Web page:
History Department
History Department

James M. Vaughn


Assistant ProfessorPh.D., 2008, University of Chicago

James M. Vaughn

Contact

  • Phone: 512-232-8268
  • Office: GAR 3.218
  • Office Hours: Fall 2016: TH 2:30-4:30 p.m. & by appointment
  • Campus Mail Code: B7000

Biography


Research interests

My main interests lie in the history of Britain and the history of the British Empire in the late seventeenth, eighteenth, and nineteenth centuries. My current project examines the origins and early development of the British East India Company's territorial empire in the context of metropolitan socio-political evolution and far-reaching global transformations in the eighteenth century.

Courses taught

Modern Britain I, 1660-1815; Modern Britain II, 1789-1945; Liberalism and the British Empire; Britain, Capitalism, Modernity; The British Empire and the Making of the Modern World.

Courses


HIS 334J • Hist Of Britain Restoratn-1783

39245 • Fall 2016
Meets TTH 12:30PM-2:00PM JGB 2.218
(also listed as EUS 346)

This lecture course surveys the political, social, economic, and intellectual history of England (and, after the Union with Scotland in 1707, of Great Britain) from the end of the Interregnum to the conclusion of the War for American Independence.  It focuses on the transformation of England/Britain from an agrarian realm characterized by an absolute monarchy, an intolerant church, and a stagnant economy into a commercial and manufacturing society characterized by a vibrant public sphere, parliamentary rule, a dynamic economy, and unparalleled degrees of civil and religious liberty.  Over the course of this period, England/Britain emerged as a world power overseeing a vast commercial and territorial empire stretching across four continents.  As such, the lectures place English/British history firmly within its European and global contexts.

The major topics covered include the rise of capitalism; Stuart royal absolutism; the Glorious Revolution of 1688/89 and the consolidation of parliamentary government; the Financial Revolution and the fiscal-military state; the British Enlightenment, the public sphere, and civil society; commercialization, urbanization, and consumer society; overseas expansion and imperial transformation; party politics, patriotism, and extra-parliamentary radicalism; the rise of political economy; the American Revolution and the formation of a territorial empire in South Asia; movements for parliamentary reform; and the onset of the Industrial Revolution.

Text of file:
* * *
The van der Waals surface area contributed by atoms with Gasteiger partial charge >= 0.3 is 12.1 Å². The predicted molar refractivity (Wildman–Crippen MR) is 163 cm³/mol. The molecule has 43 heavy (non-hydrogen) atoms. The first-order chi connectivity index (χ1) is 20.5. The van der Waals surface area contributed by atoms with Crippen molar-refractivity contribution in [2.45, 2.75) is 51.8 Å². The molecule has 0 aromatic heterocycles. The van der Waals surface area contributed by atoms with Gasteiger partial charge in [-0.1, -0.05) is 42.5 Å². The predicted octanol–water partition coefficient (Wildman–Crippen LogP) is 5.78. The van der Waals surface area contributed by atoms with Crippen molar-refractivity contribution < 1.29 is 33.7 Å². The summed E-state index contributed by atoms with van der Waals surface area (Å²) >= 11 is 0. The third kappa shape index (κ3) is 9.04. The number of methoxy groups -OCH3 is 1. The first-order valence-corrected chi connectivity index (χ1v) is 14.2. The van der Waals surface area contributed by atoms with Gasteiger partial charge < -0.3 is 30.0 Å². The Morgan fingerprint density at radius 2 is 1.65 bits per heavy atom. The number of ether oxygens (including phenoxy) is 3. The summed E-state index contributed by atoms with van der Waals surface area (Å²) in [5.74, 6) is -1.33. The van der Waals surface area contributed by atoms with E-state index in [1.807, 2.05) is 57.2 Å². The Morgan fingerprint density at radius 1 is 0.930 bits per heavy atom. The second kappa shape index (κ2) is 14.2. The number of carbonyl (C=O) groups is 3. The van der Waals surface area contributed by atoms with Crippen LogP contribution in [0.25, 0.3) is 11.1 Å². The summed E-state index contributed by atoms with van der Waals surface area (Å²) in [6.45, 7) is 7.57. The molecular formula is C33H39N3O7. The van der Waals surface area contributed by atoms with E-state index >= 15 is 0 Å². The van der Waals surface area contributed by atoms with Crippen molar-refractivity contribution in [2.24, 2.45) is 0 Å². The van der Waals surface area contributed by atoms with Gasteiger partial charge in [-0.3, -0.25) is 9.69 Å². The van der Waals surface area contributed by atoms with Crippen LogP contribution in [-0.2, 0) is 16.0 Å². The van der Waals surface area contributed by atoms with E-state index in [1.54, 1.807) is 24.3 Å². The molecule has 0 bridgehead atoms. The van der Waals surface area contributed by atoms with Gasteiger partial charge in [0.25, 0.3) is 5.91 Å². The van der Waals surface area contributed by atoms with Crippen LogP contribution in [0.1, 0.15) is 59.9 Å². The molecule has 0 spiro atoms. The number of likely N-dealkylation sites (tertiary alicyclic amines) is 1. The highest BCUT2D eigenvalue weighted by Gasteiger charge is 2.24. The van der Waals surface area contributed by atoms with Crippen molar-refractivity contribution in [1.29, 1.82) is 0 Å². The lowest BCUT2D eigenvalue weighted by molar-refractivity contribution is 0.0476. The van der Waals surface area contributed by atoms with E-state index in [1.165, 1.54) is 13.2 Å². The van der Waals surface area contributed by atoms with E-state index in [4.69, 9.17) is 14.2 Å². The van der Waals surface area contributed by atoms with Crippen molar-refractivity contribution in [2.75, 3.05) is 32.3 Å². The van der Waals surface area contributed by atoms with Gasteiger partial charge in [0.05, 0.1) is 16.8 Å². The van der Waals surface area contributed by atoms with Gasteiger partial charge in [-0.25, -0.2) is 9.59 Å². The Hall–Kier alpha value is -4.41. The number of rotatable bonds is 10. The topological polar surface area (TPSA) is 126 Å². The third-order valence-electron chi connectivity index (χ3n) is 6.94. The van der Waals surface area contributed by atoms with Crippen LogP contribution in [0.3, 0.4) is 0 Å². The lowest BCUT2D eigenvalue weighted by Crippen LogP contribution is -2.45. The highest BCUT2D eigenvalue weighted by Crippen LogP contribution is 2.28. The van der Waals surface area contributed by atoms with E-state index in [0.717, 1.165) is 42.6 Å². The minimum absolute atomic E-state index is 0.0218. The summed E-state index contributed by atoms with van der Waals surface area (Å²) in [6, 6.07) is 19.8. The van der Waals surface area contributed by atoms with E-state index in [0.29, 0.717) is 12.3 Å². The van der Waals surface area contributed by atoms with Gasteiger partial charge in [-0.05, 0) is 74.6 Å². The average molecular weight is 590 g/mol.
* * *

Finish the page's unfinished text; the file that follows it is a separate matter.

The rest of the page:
Texts:

Paul Kléber Monod, Imperial Island: A History of Britain and Its Empire, 1660-1837 (Wiley-Blackwell, 2009).

Steven C. A. Pincus, England’s Glorious Revolution, 1688-1689: A Brief History with Documents (Bedford/St. Martin’s, 2006).

Margaret C. Jacob, The Enlightenment: A Brief History with Documents (Bedford/St. Martin’s, 2001).

Grading:

Attendance and Participation (10%)

Two Papers (or Short Take-Home Exams) (50%)

Take-Home Final Exam (40%)

HIS 350L • Enlightenment & Revolution

39350 • Fall 2016
Meets T 5:00PM-8:00PM GAR 2.128
(also listed as CTI 375, EUS 346)

This seminar course examines the relationship between the intellectual project of the Enlightenment and the political and social transformations that unfolded in western Europe and North America from the beginnings of the Dutch Revolt in the 1560s to the decade following the Paris Commune of 1871.  What was the connection between intellectual enlightenment and social-political revolution in the West?  The central theme of the course is the contemporary intellectual comprehension of far-reaching social, political, and economic change.  The seminar sessions involve close readings and extensive discussions of the writings of major European intellectuals who sought to understand, analyze, and criticize the upheavals and transformations taking place around them.  Authors read and discussed include Hugo Grotius, René Descartes, Thomas Hobbes, John Locke, Bernard Mandeville, Jean-Jacques Rousseau, Adam Smith, Immanuel Kant, Benjamin Constant, G. W. F. Hegel, John Stuart Mill, and Karl Marx.